Balk: Don’t sleep on Purdue


Daily file photo by Allie Goulding

Justin Jackson runs with the ball. The senior running back helped lead the Wildcats to a one-sided win over Purdue last fall.

Tim Balk, Gameday Editor

It was hard not to feel a little bit bad for Purdue last November. Northwestern parachuted into West Lafayette and jolted the Boilermakers in a 45-17 blowout that sent most of an already pitiful crowd filing out of Ross-Ade Stadium eons before the final whistle.

After the game, the Wildcats were all smiles, just one float in a parade of teams that rolled past the ultimately 3-9 Boilermakers. NU’s offense, fresh off a 7-point outing in a loss to Wisconsin, made mincemeat of a Purdue defense that had given up 106 points in its previous two games. “Losing’s not fun,” then-junior running back Justin Jackson said after the beatdown. “We definitely needed this game.”

But that was then. This is now.

Twelve months later, the Boilermakers are still no overwhelming power; they enter the weekend with a middling 4-5 record. But this squad is vastly improved, better than its win total might suggest and a serious threat to end NU’s current winning streak. I’ll admit, I’ve been a Boilermaker truther for a while now. In fact, I’ve been singing their praises as early as this season’s opening week, when Purdue hung with then-No. 16 Louisville before losing by a score.

Since then, the Boilermakers have seesawed throughout the season. They roughed up a good MAC team, Ohio. They crushed a subpar SEC team, Missouri. They faltered at home against Michigan and lost to a Rutgers team that’s probably a little better than you think. They also coasted by Minnesota and Illinois. In the aggregate, they look like a mediocre Big Ten team. That impression represents a giant step forward from last year. It also undersells Purdue.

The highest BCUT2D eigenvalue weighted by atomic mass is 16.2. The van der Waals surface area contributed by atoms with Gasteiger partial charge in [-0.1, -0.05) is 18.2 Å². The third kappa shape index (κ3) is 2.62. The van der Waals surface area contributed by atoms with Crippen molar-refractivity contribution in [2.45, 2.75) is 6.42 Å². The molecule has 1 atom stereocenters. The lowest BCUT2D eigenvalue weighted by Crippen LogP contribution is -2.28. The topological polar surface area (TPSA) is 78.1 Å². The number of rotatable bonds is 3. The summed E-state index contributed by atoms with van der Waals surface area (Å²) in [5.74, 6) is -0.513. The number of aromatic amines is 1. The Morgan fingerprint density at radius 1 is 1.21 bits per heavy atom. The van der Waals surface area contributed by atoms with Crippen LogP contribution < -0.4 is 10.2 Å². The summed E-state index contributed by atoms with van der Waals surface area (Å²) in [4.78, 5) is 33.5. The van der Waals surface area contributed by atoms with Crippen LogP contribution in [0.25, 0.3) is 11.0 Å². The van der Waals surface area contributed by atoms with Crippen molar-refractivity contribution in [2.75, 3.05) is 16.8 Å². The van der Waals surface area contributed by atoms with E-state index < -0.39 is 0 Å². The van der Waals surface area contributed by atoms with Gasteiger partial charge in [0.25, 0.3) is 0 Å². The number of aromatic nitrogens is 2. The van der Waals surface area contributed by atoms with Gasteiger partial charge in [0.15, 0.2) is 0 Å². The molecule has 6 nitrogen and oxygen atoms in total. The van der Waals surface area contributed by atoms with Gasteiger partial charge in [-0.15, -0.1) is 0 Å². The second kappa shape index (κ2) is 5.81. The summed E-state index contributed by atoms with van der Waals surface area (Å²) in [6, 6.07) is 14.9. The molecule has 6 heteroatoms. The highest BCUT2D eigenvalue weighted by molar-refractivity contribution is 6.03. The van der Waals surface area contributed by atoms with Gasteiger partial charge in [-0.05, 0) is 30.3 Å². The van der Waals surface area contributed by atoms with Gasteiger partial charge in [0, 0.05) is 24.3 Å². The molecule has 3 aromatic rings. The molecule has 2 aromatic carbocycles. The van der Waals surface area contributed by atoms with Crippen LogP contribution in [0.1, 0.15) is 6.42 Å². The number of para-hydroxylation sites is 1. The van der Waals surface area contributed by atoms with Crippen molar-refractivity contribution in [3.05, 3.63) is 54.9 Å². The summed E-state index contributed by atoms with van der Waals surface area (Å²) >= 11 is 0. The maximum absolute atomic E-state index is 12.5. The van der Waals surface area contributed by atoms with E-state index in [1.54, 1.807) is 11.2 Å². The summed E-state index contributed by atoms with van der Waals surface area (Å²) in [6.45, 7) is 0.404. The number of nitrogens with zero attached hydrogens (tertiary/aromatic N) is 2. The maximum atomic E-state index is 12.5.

The Boilermakers play mighty solid defense. They’re sandwiched between Michigan State and Iowa for fifth in the Big Ten in scoring defense. And they play close games. A single point separated them from Nebraska. Eight separated them from then-No. 7 Wisconsin at Camp Randall Stadium. A few plays here and there, and the Boilermakers could realistically sit at 8-1. There’s a reason why some analytics love Purdue; they are a dangerous, underrated crew.

The sudden shift in West Lafayette is the immediate byproduct of Jeff Brohm’s arrival. The Boilermakers’ first-year coach turned Western Kentucky into a Sun Belt bully before he relocated to the Hoosier state. This week, coach Pat Fitzgerald praised Purdue’s decision to bring him in.

“I said it in the offseason privately, but I said that was a great hire by Purdue,” Fitzgerald said. “They’re going to be very, very good for a long time under Jeff’s leadership. … They’re playing outstanding football and those guys are highly motivated and playing very physical.”

It’s night and day from what folks have come to expect from the Boilermakers. The Cats could learn that quickly under the lights Saturday if they’re not careful. Even with part-time quarterback David Blough out for the season, the visitors are more than capable of putting a quick stopper on all the fun NU has had lately.

Fans shouldn’t arrive at Ryan Field expecting a rout. The Cats shouldn’t either. Because if they come out complacent, they can expect to wind up on the short end of the battle. And as Jackson said last November, losing is not fun.

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